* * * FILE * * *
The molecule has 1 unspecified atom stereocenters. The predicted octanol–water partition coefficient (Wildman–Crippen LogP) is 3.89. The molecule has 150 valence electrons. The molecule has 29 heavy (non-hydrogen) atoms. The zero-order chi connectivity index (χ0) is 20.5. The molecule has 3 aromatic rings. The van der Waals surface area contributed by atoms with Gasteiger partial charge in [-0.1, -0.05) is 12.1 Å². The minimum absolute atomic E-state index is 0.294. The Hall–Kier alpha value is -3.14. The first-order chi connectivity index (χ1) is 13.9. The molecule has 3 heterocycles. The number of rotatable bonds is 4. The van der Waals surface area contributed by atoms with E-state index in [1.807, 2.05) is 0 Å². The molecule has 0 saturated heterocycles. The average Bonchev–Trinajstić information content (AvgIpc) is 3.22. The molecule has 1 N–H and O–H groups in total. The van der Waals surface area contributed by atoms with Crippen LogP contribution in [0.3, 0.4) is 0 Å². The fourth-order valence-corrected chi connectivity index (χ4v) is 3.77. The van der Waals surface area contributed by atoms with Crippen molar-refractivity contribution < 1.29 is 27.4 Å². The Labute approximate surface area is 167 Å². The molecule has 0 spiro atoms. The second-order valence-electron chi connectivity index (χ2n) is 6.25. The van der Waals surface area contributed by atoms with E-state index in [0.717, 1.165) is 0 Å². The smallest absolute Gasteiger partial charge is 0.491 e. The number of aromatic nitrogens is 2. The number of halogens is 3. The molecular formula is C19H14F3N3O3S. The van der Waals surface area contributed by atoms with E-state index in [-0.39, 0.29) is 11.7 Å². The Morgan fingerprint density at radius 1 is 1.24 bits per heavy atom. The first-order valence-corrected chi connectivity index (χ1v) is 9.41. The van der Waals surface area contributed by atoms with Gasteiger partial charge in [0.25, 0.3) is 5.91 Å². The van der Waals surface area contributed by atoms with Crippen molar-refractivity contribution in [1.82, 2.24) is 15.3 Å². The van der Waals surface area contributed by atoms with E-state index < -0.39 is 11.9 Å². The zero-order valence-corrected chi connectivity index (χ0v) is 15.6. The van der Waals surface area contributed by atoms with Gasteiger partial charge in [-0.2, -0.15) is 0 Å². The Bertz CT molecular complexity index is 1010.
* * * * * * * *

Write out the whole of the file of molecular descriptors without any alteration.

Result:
The molecule has 1 unspecified atom stereocenters. The predicted octanol–water partition coefficient (Wildman–Crippen LogP) is 3.89. The molecule has 150 valence electrons. The molecule has 29 heavy (non-hydrogen) atoms. The zero-order chi connectivity index (χ0) is 20.5. The molecule has 3 aromatic rings. The van der Waals surface area contributed by atoms with Gasteiger partial charge in [-0.1, -0.05) is 12.1 Å². The minimum absolute atomic E-state index is 0.294. The Hall–Kier alpha value is -3.14. The first-order chi connectivity index (χ1) is 13.9. The molecule has 3 heterocycles. The number of rotatable bonds is 4. The van der Waals surface area contributed by atoms with E-state index in [1.807, 2.05) is 0 Å². The molecule has 0 saturated heterocycles. The average Bonchev–Trinajstić information content (AvgIpc) is 3.22. The molecule has 1 N–H and O–H groups in total. The van der Waals surface area contributed by atoms with Crippen LogP contribution in [0.3, 0.4) is 0 Å². The fourth-order valence-corrected chi connectivity index (χ4v) is 3.77. The van der Waals surface area contributed by atoms with Crippen molar-refractivity contribution < 1.29 is 27.4 Å². The Labute approximate surface area is 167 Å². The molecule has 0 spiro atoms. The second-order valence-electron chi connectivity index (χ2n) is 6.25. The van der Waals surface area contributed by atoms with E-state index in [0.717, 1.165) is 0 Å². The smallest absolute Gasteiger partial charge is 0.491 e. The number of aromatic nitrogens is 2. The number of halogens is 3. The molecular formula is C19H14F3N3O3S. The van der Waals surface area contributed by atoms with E-state index in [-0.39, 0.29) is 11.7 Å². The Morgan fingerprint density at radius 1 is 1.24 bits per heavy atom. The first-order valence-corrected chi connectivity index (χ1v) is 9.41. The van der Waals surface area contributed by atoms with Gasteiger partial charge in [0.25, 0.3) is 5.91 Å². The van der Waals surface area contributed by atoms with Crippen molar-refractivity contribution in [1.82, 2.24) is 15.3 Å². The van der Waals surface area contributed by atoms with E-state index < -0.39 is 11.9 Å². The zero-order valence-corrected chi connectivity index (χ0v) is 15.6. The van der Waals surface area contributed by atoms with Gasteiger partial charge in [-0.2, -0.15) is 0 Å². The Bertz CT molecular complexity index is 1010.